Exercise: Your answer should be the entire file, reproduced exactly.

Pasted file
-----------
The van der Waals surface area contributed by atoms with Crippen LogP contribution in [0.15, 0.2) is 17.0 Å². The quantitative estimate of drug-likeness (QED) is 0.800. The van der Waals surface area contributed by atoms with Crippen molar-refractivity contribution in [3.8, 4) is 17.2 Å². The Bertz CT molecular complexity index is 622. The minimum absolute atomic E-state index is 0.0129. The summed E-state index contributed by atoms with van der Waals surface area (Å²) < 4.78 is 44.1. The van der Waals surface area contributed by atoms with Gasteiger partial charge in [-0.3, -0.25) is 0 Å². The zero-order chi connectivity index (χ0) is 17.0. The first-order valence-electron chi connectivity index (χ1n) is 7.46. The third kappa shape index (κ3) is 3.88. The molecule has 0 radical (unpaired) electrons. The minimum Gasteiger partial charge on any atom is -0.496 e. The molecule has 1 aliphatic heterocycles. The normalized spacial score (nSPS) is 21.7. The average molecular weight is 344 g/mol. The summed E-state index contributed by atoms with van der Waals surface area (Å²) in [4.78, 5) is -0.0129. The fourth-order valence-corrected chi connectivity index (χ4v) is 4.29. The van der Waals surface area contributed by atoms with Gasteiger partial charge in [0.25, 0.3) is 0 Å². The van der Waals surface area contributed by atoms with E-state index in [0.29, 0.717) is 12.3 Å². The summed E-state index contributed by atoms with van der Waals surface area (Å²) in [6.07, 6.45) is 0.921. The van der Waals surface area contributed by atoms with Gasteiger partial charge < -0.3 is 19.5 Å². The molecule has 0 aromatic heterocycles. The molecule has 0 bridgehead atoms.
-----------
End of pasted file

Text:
The van der Waals surface area contributed by atoms with Crippen LogP contribution in [0.15, 0.2) is 17.0 Å². The quantitative estimate of drug-likeness (QED) is 0.800. The van der Waals surface area contributed by atoms with Crippen molar-refractivity contribution in [3.8, 4) is 17.2 Å². The Bertz CT molecular complexity index is 622. The minimum absolute atomic E-state index is 0.0129. The summed E-state index contributed by atoms with van der Waals surface area (Å²) < 4.78 is 44.1. The van der Waals surface area contributed by atoms with Gasteiger partial charge in [-0.3, -0.25) is 0 Å². The zero-order chi connectivity index (χ0) is 17.0. The first-order valence-electron chi connectivity index (χ1n) is 7.46. The third kappa shape index (κ3) is 3.88. The molecule has 0 radical (unpaired) electrons. The minimum Gasteiger partial charge on any atom is -0.496 e. The molecule has 1 aliphatic heterocycles. The normalized spacial score (nSPS) is 21.7. The average molecular weight is 344 g/mol. The summed E-state index contributed by atoms with van der Waals surface area (Å²) in [4.78, 5) is -0.0129. The fourth-order valence-corrected chi connectivity index (χ4v) is 4.29. The van der Waals surface area contributed by atoms with Gasteiger partial charge in [0.25, 0.3) is 0 Å². The van der Waals surface area contributed by atoms with E-state index in [0.29, 0.717) is 12.3 Å². The summed E-state index contributed by atoms with van der Waals surface area (Å²) in [6.07, 6.45) is 0.921. The van der Waals surface area contributed by atoms with Gasteiger partial charge < -0.3 is 19.5 Å². The molecule has 0 aromatic heterocycles. The molecule has 0 bridgehead atoms.